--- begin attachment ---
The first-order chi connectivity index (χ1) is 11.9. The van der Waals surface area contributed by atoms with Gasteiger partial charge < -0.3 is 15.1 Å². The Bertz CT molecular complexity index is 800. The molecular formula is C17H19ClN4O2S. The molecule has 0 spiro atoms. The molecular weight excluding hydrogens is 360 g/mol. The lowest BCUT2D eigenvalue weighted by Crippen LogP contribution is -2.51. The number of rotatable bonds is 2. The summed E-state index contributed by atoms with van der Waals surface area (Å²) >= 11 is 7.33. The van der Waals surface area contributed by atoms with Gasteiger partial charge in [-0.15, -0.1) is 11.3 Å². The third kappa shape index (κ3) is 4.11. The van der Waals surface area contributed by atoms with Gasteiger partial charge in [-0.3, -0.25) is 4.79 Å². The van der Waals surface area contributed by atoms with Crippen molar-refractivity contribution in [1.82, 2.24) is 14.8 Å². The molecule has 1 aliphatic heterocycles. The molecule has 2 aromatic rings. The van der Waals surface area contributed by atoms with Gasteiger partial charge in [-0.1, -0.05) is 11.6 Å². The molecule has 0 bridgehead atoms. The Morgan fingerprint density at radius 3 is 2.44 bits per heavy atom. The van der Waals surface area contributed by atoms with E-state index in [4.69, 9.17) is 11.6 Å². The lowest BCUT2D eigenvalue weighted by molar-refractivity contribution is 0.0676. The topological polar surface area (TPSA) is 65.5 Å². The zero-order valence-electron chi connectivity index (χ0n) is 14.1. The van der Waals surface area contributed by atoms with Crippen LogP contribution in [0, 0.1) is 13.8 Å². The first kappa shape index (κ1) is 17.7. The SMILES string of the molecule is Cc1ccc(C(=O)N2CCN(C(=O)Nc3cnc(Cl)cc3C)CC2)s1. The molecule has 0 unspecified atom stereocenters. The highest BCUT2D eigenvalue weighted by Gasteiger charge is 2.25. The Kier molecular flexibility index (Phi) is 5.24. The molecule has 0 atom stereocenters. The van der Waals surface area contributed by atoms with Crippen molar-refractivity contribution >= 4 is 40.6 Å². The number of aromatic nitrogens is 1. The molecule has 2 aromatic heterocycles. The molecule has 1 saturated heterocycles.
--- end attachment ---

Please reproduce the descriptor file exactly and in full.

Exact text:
The first-order chi connectivity index (χ1) is 11.9. The van der Waals surface area contributed by atoms with Gasteiger partial charge < -0.3 is 15.1 Å². The Bertz CT molecular complexity index is 800. The molecular formula is C17H19ClN4O2S. The molecule has 0 spiro atoms. The molecular weight excluding hydrogens is 360 g/mol. The lowest BCUT2D eigenvalue weighted by Crippen LogP contribution is -2.51. The number of rotatable bonds is 2. The summed E-state index contributed by atoms with van der Waals surface area (Å²) >= 11 is 7.33. The van der Waals surface area contributed by atoms with Gasteiger partial charge in [-0.15, -0.1) is 11.3 Å². The third kappa shape index (κ3) is 4.11. The van der Waals surface area contributed by atoms with Gasteiger partial charge in [-0.3, -0.25) is 4.79 Å². The van der Waals surface area contributed by atoms with Crippen molar-refractivity contribution in [1.82, 2.24) is 14.8 Å². The molecule has 1 aliphatic heterocycles. The molecule has 2 aromatic rings. The van der Waals surface area contributed by atoms with Gasteiger partial charge in [-0.1, -0.05) is 11.6 Å². The molecule has 0 bridgehead atoms. The Morgan fingerprint density at radius 3 is 2.44 bits per heavy atom. The van der Waals surface area contributed by atoms with E-state index in [4.69, 9.17) is 11.6 Å². The lowest BCUT2D eigenvalue weighted by molar-refractivity contribution is 0.0676. The topological polar surface area (TPSA) is 65.5 Å². The zero-order valence-electron chi connectivity index (χ0n) is 14.1. The van der Waals surface area contributed by atoms with Crippen LogP contribution in [0, 0.1) is 13.8 Å². The first kappa shape index (κ1) is 17.7. The SMILES string of the molecule is Cc1ccc(C(=O)N2CCN(C(=O)Nc3cnc(Cl)cc3C)CC2)s1. The molecule has 0 unspecified atom stereocenters. The highest BCUT2D eigenvalue weighted by Gasteiger charge is 2.25. The Kier molecular flexibility index (Phi) is 5.24. The molecule has 0 atom stereocenters. The van der Waals surface area contributed by atoms with Crippen molar-refractivity contribution >= 4 is 40.6 Å². The number of aromatic nitrogens is 1. The molecule has 2 aromatic heterocycles. The molecule has 1 saturated heterocycles.